LAS VEGAS (KLAS) — Federal Investigators found that several Nevada Sonic Drive-In locations had committed more than 170 violations of child labor provisions of the Fair Labor Standards Act.

According to a release, the U.S. Department of Labor’s Wage and Hour Division found that the operators of six Reno-area Sonic Drive-Ins illegally allowed 14 and 15-year-old teenagers to work more hours than allowed and at times not permitted by federal child labor regulations.

Specifically, the division found that the owners of SDI of Neil LLC, which operates Sonic Drive-In, employed 14 and 15-year-olds illegally in the following ways:

  1. Before 7 a.m., later than 7 p.m. on days between Labor Day and June 1, and later than 9 p.m. on days between June 1 and Labor Day.
  2. More than 3 hours per day on school days, more than 18 hours a week in a school week, more than 8 hours on a non-school day, and more than 40 hours in a non-school week.

Investigators also learned that young workers were told to operate fryers without automatic fry baskets that move food in and out of hot oil and grease, which are prohibited jobs for workers under age 16.

The owners, Taylor Cain, Ian Cain, and Quinn Cain, paid $71,182 in civil money penalties. Additionally, the division recovered $274 in overtime back wages and liquidated damages for two young workers who were denied overtime pay for hours over 40 in a workweek.

Investigators also found that the employer had also hired a 13-year-old employee, which is under the legal age for employment in restaurants and other non-agricultural jobs.

“While learning new skills in the workforce is valuable as teens grow up, federal law dictates how employers must protect children by making sure their first jobs are safe and that they do not interfere with their education or well-being,” Wage and Hour Division District Director in Las Vegas Gene Ramos explained.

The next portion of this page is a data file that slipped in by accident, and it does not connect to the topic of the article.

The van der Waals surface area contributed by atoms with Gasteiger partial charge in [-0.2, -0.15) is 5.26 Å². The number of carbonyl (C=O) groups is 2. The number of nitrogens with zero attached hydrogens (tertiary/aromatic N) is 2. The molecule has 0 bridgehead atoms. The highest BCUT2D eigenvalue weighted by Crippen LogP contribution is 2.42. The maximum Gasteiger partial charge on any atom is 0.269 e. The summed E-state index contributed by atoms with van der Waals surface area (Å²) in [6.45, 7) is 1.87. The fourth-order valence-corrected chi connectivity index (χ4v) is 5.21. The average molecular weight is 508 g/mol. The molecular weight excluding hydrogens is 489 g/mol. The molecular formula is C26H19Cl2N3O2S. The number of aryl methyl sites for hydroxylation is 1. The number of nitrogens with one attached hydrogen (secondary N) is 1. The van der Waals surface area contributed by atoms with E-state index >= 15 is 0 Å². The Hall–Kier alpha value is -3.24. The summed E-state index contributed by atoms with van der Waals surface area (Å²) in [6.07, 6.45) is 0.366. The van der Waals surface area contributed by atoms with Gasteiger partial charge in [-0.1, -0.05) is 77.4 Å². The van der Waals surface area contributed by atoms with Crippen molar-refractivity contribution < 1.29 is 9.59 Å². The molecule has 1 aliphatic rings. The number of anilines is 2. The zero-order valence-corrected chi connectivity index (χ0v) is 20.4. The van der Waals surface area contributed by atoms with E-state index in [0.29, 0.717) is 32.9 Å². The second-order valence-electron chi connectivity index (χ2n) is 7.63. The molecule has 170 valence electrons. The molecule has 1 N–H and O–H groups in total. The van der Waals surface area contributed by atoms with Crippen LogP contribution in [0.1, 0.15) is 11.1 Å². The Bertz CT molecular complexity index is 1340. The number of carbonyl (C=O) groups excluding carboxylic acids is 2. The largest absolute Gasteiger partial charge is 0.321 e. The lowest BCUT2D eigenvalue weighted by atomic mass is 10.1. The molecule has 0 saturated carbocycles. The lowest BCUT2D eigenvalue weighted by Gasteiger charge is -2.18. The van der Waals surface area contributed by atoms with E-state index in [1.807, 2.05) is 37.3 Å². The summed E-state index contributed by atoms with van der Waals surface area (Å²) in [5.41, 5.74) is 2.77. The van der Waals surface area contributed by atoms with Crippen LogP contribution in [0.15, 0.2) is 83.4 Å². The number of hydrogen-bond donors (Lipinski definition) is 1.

The division’s investigation of the Sonic Drive-In locations included two Reno locations, one in Sparks, one in Fallon, one in Minden, and one in Carson City.

“The Fair Labor Standards Act allows for developmental experiences but restricts the employment of young workers in certain jobs and provides for penalties when employers do not follow the law. We encourage employers, young workers, their parents, and other stakeholders to take advantage of our many online resources or to contact the division for additional guidance.”

From fiscal year 2018 to 2022, the department had identified child labor violations in more than 4,000 cases, finding more than 15,000 children employed in violation.

To help employers avoid child labor violations, the Wage and Hour Division published “Seven Child Labor Best Practices for Employers” in 2022.